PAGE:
Hot Topic 2011
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Hot Topic 2011
1. One sound after another (of different lengths) mainly quietly.
2. If sounds coincide (by accident) the other players should deliberately try to coincide one more sound before going back to the instruction.
3. Occasionally, some long sounds may overlap.
4. Throughout the performance an extra performer should read a current political text, newspaper account or the like. This performer should read their text in a neutral mezzo-forte voice, at a medium speed. This may or may not be done with a microphone.
There should be pauses of varying lengths between paragraphs.
Note: The title of this piece should change according to whatever progressive causes are current. A new title should be thought of.
This 2008 version of Fish Music adds to and improves a previous one which was performed and filmed in 1995 at the old Plymouth Aquarium, The Hoe, Plymouth, UK. This new version was created for a performance at the National Marine Aquarium, the Barbican, Plymouth, November 1st, 2008.
The Basic Idea
A musical stave without a clef is placed on the side of an aquarium which is stocked with plenty of fish. As the fish swim behind this stave the pitches they can be seen to “notate” are followed by string players who sit with their backs to the audience, and looking at the fish. A group of improvisers sits facing the audience, their backs to the fish and the string players, and improvises using the music created by the strings as the basis.
Making the Stave
The easiest way to create a stave on a glass fish tank is with masking tape which is stretched across in five parallel lines. This requires time, patience and precision to get the lines more or less straight. If the aquarium is made of acetate instead of all glass no adhesive materials will be allow. An alternative would be to create the stave with ribbons attached by Bluetak. (This is how the 2008 version was done.)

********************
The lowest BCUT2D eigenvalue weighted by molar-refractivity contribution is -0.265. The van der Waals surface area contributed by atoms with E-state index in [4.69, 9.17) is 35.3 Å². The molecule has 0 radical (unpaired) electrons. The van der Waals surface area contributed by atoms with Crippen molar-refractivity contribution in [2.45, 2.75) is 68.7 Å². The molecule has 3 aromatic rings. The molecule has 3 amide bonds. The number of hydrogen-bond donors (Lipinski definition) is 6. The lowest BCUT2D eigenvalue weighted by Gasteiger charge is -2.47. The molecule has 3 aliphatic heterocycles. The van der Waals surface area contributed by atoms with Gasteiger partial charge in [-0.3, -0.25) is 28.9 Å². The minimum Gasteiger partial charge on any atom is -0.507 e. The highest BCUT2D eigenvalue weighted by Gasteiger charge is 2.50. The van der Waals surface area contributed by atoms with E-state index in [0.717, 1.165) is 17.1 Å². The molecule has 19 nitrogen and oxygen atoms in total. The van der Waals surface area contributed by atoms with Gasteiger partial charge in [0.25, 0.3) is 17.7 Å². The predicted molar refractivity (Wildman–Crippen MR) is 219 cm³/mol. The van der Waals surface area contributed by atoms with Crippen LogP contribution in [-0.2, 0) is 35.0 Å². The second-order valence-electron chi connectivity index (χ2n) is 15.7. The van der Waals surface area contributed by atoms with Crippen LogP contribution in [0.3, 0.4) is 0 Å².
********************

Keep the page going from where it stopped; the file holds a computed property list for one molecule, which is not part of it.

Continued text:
No clef should be drawn. Each string player reads in their own clef, double basses allowing for octave transposition.
Playing the String Parts
Each player chooses one fish and follows it by playing the notated pitches created as the fish swims behind the stave. The eye of the fish is the best part of its anatomy to follow. Do not play continuously. Pause as much as you play. However, the group as a whole should never allow no string players to be playing. If this happens you should play immediately. There must always be string sound, albeit with varying densities due to playing pausing. You may chose another fish from time to time.
The general effect is a quiet, glassy, dreamy, continuous sound. For this purpose the strings should be muted. However, improvised swells and fades in volume may be used to vary the texture.
Although string players will use glissandi to follow the gliding movements of the fish, the piece should be felt as basically on the “white” notes, so to speak. All sustained tones should be on “white” notes, no sharps and flats, and all glissandi should emphasize “white” notes by giving them a little extra weight.